Generally, the fastest connection wins. However, before Windows 7 networking was a mess and performance was awful all around. Try to get more than 20mb/s from XP good luck with that.
The standard TCP congestion avoidance algorithm employs an additive
increase and multiplicative decrease (AIMD) scheme. When there is no
packet loss detected (by means of three duplicate-ACKs or
retransmission timeout), the congestion window (cwnd) is increased by
one Maximum Segment Size (MSS) every RTT. Otherwise, if a packet loss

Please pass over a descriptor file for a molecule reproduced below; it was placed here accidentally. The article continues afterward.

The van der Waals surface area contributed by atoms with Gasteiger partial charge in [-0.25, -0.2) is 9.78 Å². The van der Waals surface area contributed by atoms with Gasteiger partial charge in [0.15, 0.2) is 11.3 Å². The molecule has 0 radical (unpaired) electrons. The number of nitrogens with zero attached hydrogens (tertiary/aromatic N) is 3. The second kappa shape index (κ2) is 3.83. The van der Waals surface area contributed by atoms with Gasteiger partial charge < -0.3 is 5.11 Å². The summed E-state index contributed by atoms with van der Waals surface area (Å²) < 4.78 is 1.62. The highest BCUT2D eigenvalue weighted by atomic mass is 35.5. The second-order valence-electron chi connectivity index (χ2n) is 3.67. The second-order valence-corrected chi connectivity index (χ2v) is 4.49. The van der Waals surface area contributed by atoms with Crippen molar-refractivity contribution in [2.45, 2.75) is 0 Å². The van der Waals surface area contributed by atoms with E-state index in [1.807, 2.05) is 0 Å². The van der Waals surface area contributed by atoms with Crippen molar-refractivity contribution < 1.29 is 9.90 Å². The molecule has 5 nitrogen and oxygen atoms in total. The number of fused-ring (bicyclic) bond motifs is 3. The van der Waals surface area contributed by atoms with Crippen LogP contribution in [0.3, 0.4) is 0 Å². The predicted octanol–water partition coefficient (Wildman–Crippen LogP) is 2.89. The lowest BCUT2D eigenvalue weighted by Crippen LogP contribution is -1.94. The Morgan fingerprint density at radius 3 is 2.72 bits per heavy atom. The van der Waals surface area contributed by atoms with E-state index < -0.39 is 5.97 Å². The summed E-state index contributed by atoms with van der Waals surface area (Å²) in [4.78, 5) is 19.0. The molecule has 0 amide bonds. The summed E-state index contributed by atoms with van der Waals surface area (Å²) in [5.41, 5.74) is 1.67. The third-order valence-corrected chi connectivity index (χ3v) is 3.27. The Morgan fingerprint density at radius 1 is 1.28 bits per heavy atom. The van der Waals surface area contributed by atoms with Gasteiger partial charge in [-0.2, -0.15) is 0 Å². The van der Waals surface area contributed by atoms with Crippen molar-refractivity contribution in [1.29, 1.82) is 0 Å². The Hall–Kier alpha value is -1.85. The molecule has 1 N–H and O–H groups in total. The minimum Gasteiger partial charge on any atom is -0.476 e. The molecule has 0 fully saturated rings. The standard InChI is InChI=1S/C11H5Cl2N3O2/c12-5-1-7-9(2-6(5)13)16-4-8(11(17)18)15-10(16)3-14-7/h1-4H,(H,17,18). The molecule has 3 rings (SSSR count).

is detected, the TCP sender decreases cwnd by half. In a high-speed
and long delay network, it requires a very large window, e.g.
thousands of packets, to fully utilize the link capacity. Therefore,
it will take the standard TCP many RTTs to recover the sending rate
upon a single loss event. Moreover, it is well-known now that the
average TCP congestion window is inversely proportional to the square
root of the packet loss rate.
A faster connection has more successful packets and therefore its cwnd/mss is increased and it gets even more of the total connection.